A Breakthrough in Medical Imaging: Radboud University Medical Center’s Research Promises Clearer CBCT Images

Researchers from Radboud University Medical Center, in collaboration with Siemens Healthcare GmbH, have made a significant breakthrough in medical imaging by developing a prototype image reconstruction algorithm designed to correct motion artifacts in Cone-Beam Computed Tomography (CBCT) scans. This development has the potential to dramatically improve the accuracy and efficiency of interventional radiology procedures, particularly in the lungs.

Published in the esteemed “Academic Radiology” journal, the study titled “Feasibility of a Prototype Image Reconstruction Algorithm for Motion Correction in Interventional Cone-Beam CT Scans” (DOI: 10.1016/j.acra.2023.12.030) showcases the advantage of the new algorithm in enhancing image quality during diagnostic navigation bronchoscopy procedures.

Enhanced Image Sharpness Through Innovative Algorithm

The comprehensive study, led by Ilse Spenkelink of the Department of Medical Imaging at Radboud University Medical Center and published on January 14, 2024, set out to assess the feasibility of this groundbreaking algorithm. Through a series of phantom experiments, which utilized the Xsight lung phantom with custom inserts carrying straight or curved catheters, the algorithm was put to the test. During these scans, the inserts were subjected to motions mimicking breathing patterns with various amplitudes and frequencies to simulate real-life scenarios.

Remarkably, the algorithm improved sharpness in 13 out of 14 scans with continuous sinusoidal motion and five out of seven breath-hold mimicking scans. These improvements were further corroborated in the clinical setting when the algorithm was applied to CBCT data from 27 navigation bronchoscopy procedures. The edge-sharpness measurements of motion-corrected reconstructions were significantly sharper than standard reconstructions.

Clinical Validation by Medical Specialists

To ensure reliability, the algorithm’s performance did not solely rely on quantitative data. Three specialists conducted qualitative assessments, yielding higher scores for the sharpness of the bronchoscope-tissue and catheter-tissue interfaces in the motion-corrected reconstructions. However, assessments of tumor demarcation varied between raters, highlighting the subjective nature of qualitative evaluations. Despite this, the overall trend pointed towards a noteworthy improvement in image quality thanks to the new algorithm.

Lower Overall Image Quality: A Hurdle to Overcome

While the sharper medical instrument images represent a notable advancement, the specialists rated the overall image quality of the new reconstructions marginally lower than the traditional imaging approach. This aspect underscores an area for potential refinement of the algorithm to assure that all aspects of image quality are accounted for and improved upon.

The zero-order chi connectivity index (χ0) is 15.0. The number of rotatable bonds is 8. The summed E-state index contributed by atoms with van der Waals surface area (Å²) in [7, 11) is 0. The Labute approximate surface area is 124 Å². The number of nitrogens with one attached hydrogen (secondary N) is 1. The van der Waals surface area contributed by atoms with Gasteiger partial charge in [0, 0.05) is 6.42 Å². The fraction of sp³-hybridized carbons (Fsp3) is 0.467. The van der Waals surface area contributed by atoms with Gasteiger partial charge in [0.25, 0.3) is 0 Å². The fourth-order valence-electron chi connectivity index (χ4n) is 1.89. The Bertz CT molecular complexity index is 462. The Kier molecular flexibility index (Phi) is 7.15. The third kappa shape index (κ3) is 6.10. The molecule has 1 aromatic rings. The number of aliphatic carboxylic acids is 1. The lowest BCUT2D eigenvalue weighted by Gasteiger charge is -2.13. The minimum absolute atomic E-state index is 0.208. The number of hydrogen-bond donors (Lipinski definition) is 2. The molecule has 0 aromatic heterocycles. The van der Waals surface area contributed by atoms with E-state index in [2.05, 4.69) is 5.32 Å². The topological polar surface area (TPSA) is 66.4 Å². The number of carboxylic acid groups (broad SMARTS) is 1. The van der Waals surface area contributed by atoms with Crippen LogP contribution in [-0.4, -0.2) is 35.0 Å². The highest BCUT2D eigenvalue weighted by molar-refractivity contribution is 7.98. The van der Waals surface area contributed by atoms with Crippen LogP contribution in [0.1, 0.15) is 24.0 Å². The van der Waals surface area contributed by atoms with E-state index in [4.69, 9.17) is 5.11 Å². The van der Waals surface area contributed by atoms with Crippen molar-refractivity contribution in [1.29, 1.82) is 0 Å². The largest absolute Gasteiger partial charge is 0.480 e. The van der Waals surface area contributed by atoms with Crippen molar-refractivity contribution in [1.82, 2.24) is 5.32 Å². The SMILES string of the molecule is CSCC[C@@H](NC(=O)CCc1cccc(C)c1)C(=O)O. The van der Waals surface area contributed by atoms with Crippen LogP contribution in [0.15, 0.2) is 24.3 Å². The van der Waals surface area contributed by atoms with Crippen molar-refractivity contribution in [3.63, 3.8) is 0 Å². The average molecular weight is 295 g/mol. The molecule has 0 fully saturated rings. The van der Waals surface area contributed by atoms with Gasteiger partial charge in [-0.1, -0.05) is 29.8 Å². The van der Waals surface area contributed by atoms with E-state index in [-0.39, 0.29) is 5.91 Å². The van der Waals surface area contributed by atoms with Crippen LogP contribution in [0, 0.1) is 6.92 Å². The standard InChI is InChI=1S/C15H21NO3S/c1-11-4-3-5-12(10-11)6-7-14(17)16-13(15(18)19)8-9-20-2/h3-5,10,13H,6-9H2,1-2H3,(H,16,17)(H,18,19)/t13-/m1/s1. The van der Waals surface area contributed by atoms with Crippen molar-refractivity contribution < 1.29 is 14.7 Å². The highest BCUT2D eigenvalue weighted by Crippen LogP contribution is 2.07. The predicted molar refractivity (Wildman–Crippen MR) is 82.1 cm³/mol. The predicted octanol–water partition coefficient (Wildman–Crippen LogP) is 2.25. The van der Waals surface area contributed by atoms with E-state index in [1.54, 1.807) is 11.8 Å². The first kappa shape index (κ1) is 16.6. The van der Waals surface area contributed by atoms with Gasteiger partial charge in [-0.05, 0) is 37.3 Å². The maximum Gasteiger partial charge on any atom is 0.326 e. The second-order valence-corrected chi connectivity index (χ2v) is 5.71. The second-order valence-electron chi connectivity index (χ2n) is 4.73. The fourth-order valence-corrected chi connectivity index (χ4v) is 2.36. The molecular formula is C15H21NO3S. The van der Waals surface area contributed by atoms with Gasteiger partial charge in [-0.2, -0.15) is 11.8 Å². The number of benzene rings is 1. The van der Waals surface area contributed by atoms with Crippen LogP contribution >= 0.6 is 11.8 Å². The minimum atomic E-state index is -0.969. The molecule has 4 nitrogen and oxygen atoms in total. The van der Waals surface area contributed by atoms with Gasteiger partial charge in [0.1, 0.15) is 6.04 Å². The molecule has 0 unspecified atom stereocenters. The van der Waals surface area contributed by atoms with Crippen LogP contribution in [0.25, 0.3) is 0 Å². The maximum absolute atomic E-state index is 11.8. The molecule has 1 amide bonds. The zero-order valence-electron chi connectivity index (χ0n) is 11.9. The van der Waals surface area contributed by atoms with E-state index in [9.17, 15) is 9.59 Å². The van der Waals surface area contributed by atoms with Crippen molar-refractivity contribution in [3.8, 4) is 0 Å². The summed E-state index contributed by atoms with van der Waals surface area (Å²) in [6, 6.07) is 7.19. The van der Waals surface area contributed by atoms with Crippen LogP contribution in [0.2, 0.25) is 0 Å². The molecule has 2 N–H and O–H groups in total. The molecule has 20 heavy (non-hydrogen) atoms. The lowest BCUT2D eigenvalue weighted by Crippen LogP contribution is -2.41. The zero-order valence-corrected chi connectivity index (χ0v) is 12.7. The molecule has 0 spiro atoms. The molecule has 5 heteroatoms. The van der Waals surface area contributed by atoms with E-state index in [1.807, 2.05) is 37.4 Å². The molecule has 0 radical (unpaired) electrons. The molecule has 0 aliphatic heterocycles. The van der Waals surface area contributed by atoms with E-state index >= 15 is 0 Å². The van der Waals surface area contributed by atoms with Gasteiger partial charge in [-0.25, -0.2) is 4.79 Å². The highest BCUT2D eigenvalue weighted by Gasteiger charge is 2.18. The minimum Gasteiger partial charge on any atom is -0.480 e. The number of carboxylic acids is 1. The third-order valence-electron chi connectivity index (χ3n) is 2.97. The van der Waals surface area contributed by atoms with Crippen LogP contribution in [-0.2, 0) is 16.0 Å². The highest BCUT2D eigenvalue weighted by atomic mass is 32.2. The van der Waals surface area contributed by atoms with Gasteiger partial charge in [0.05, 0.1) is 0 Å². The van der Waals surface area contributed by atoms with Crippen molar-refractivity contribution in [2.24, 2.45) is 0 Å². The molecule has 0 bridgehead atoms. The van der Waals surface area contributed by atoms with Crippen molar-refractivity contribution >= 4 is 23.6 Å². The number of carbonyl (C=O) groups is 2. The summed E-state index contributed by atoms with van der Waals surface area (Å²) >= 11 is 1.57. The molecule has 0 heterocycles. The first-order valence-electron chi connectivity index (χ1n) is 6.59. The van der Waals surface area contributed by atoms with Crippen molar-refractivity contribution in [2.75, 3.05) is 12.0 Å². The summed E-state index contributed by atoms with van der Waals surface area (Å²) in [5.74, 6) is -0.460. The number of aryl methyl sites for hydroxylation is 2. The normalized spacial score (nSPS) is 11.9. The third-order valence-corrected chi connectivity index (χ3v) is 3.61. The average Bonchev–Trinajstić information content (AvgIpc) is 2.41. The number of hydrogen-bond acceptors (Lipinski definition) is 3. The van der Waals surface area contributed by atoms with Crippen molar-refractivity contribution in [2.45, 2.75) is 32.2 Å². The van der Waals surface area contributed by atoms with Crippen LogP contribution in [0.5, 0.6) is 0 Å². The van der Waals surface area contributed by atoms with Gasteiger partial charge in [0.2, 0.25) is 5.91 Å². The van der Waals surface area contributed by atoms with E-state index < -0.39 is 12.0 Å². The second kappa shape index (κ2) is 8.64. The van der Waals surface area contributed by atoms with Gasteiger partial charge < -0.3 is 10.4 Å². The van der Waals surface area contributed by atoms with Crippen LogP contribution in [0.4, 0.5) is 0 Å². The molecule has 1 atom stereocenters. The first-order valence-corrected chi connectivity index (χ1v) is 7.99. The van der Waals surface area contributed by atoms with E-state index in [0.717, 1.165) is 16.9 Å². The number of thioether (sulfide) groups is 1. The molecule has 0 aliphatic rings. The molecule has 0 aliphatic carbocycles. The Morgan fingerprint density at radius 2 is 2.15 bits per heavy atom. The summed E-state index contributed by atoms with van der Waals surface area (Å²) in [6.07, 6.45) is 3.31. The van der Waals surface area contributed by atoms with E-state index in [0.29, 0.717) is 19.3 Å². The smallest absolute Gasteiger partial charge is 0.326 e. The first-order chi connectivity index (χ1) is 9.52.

Industry-Academia Collaboration: Advancing Healthcare through Technology

The researchers’ collaboration with Siemens Healthcare GmbH has been pivotal to this study. Peter Fischer of Siemens contributed technical expertise. The study confirms no publication or data restrictions with the research grant received from Siemens Healthineers, ensuring unbiased data collection, analysis, interpretation of results, and decision-making with regards to publication.

Implications for Patient Care and Clinical Practice

The success of this study holds significant implications for the future of patient care. With the possibility to reduce artifacts caused by patient movement, the prototype algorithm could lead to more accurate diagnoses and targeted treatments, particularly vital in patients with respiratory conditions that could cause motion during scanning.

Future Research Directions

Further research is expected to refine the algorithm to improve overall image quality and address inconsistent findings such as tumor demarcation ratings. Moreover, expanding its application to various clinical procedures may revolutionize the precision of interventional radiology.


1. Spenkelink, I. M., Heidkamp, J., Verhoeven, R. L. J., Jenniskens, S. F. M., Fantin, A., Fischer, P., Rovers, M. M., & F├╝tterer, J. J. (2024). Feasibility of a Prototype Image Reconstruction Algorithm for Motion Correction in Interventional Cone-Beam CT Scans. Academic Radiology, S1076-6332(23)00708-0. https://doi.org/10.1016/j.acra.2023.12.030

2. The Association of University Radiologists. (2024). Academic Radiology – Official Journal. Elsevier.

3. Siemens Healthcare GmbH. (2024). Advanced Therapies.

4. Radboud University Medical Center. (2024). Department of Medical Imaging and Department of Pulmonology. Nijmegen, the Netherlands.

5. Xsight Lung Phantom. (2024). Custom inserts for imaging experiments.


1. Cone-Beam CT Motion Correction
2. Image Reconstruction Algorithm CBCT
3. Interventional Radiology Imaging
4. Navigation Bronchoscopy Clarity
5. Medical Imaging Artifact Reduction